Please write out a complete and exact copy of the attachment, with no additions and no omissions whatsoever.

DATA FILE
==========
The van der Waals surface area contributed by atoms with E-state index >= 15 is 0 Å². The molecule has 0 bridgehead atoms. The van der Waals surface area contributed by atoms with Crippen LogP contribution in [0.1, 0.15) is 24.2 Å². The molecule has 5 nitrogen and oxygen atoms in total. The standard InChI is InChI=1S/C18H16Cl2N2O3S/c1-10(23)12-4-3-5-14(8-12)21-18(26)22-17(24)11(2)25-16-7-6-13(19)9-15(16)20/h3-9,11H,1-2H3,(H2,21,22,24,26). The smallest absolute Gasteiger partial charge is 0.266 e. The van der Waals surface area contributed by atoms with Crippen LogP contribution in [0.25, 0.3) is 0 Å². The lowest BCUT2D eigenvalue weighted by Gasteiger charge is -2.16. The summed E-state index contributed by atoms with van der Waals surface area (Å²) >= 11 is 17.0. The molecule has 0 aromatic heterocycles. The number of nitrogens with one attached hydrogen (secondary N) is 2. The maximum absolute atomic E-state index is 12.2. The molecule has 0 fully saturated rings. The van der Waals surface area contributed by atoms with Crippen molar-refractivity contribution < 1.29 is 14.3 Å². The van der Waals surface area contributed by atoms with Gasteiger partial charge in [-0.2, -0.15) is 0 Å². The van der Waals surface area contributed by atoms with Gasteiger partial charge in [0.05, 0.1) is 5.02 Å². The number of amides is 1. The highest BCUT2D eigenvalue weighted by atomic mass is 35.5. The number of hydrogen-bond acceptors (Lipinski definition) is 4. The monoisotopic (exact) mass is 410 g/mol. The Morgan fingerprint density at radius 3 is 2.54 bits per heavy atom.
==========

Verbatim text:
The van der Waals surface area contributed by atoms with E-state index >= 15 is 0 Å². The molecule has 0 bridgehead atoms. The van der Waals surface area contributed by atoms with Crippen LogP contribution in [0.1, 0.15) is 24.2 Å². The molecule has 5 nitrogen and oxygen atoms in total. The standard InChI is InChI=1S/C18H16Cl2N2O3S/c1-10(23)12-4-3-5-14(8-12)21-18(26)22-17(24)11(2)25-16-7-6-13(19)9-15(16)20/h3-9,11H,1-2H3,(H2,21,22,24,26). The smallest absolute Gasteiger partial charge is 0.266 e. The van der Waals surface area contributed by atoms with Crippen LogP contribution in [0.25, 0.3) is 0 Å². The lowest BCUT2D eigenvalue weighted by Gasteiger charge is -2.16. The summed E-state index contributed by atoms with van der Waals surface area (Å²) >= 11 is 17.0. The molecule has 0 aromatic heterocycles. The number of nitrogens with one attached hydrogen (secondary N) is 2. The maximum absolute atomic E-state index is 12.2. The molecule has 0 fully saturated rings. The van der Waals surface area contributed by atoms with Crippen molar-refractivity contribution < 1.29 is 14.3 Å². The van der Waals surface area contributed by atoms with Gasteiger partial charge in [-0.2, -0.15) is 0 Å². The van der Waals surface area contributed by atoms with Gasteiger partial charge in [0.05, 0.1) is 5.02 Å². The number of amides is 1. The highest BCUT2D eigenvalue weighted by atomic mass is 35.5. The number of hydrogen-bond acceptors (Lipinski definition) is 4. The monoisotopic (exact) mass is 410 g/mol. The Morgan fingerprint density at radius 3 is 2.54 bits per heavy atom.